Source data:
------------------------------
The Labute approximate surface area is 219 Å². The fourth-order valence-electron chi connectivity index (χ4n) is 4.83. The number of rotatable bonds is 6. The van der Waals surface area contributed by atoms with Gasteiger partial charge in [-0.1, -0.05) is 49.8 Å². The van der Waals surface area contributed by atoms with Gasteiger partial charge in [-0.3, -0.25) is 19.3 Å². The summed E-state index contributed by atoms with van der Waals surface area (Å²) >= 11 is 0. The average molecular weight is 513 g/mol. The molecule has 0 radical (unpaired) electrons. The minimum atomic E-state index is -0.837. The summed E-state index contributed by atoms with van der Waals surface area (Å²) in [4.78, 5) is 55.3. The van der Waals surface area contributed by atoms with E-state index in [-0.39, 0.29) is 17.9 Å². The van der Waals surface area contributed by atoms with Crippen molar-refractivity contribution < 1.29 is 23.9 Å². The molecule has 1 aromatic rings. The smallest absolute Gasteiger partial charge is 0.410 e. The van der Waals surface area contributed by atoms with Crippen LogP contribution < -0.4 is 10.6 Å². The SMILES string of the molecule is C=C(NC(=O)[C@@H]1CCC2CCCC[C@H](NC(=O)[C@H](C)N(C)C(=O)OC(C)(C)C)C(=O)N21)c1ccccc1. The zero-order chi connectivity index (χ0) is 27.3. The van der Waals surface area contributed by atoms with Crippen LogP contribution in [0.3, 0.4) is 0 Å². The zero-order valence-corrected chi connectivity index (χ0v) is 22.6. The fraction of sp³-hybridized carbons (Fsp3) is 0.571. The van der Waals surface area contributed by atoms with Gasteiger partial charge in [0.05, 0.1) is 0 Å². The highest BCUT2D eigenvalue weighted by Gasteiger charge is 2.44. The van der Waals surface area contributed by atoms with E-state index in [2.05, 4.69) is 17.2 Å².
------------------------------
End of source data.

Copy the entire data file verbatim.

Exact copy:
The Labute approximate surface area is 219 Å². The fourth-order valence-electron chi connectivity index (χ4n) is 4.83. The number of rotatable bonds is 6. The van der Waals surface area contributed by atoms with Gasteiger partial charge in [-0.1, -0.05) is 49.8 Å². The van der Waals surface area contributed by atoms with Gasteiger partial charge in [-0.3, -0.25) is 19.3 Å². The summed E-state index contributed by atoms with van der Waals surface area (Å²) >= 11 is 0. The average molecular weight is 513 g/mol. The molecule has 0 radical (unpaired) electrons. The minimum atomic E-state index is -0.837. The summed E-state index contributed by atoms with van der Waals surface area (Å²) in [4.78, 5) is 55.3. The van der Waals surface area contributed by atoms with E-state index in [-0.39, 0.29) is 17.9 Å². The van der Waals surface area contributed by atoms with Crippen molar-refractivity contribution < 1.29 is 23.9 Å². The molecule has 1 aromatic rings. The smallest absolute Gasteiger partial charge is 0.410 e. The van der Waals surface area contributed by atoms with Crippen LogP contribution < -0.4 is 10.6 Å². The SMILES string of the molecule is C=C(NC(=O)[C@@H]1CCC2CCCC[C@H](NC(=O)[C@H](C)N(C)C(=O)OC(C)(C)C)C(=O)N21)c1ccccc1. The zero-order chi connectivity index (χ0) is 27.3. The van der Waals surface area contributed by atoms with Crippen LogP contribution in [0.3, 0.4) is 0 Å². The zero-order valence-corrected chi connectivity index (χ0v) is 22.6. The fraction of sp³-hybridized carbons (Fsp3) is 0.571. The van der Waals surface area contributed by atoms with Gasteiger partial charge in [0.05, 0.1) is 0 Å². The highest BCUT2D eigenvalue weighted by Gasteiger charge is 2.44. The van der Waals surface area contributed by atoms with E-state index in [2.05, 4.69) is 17.2 Å².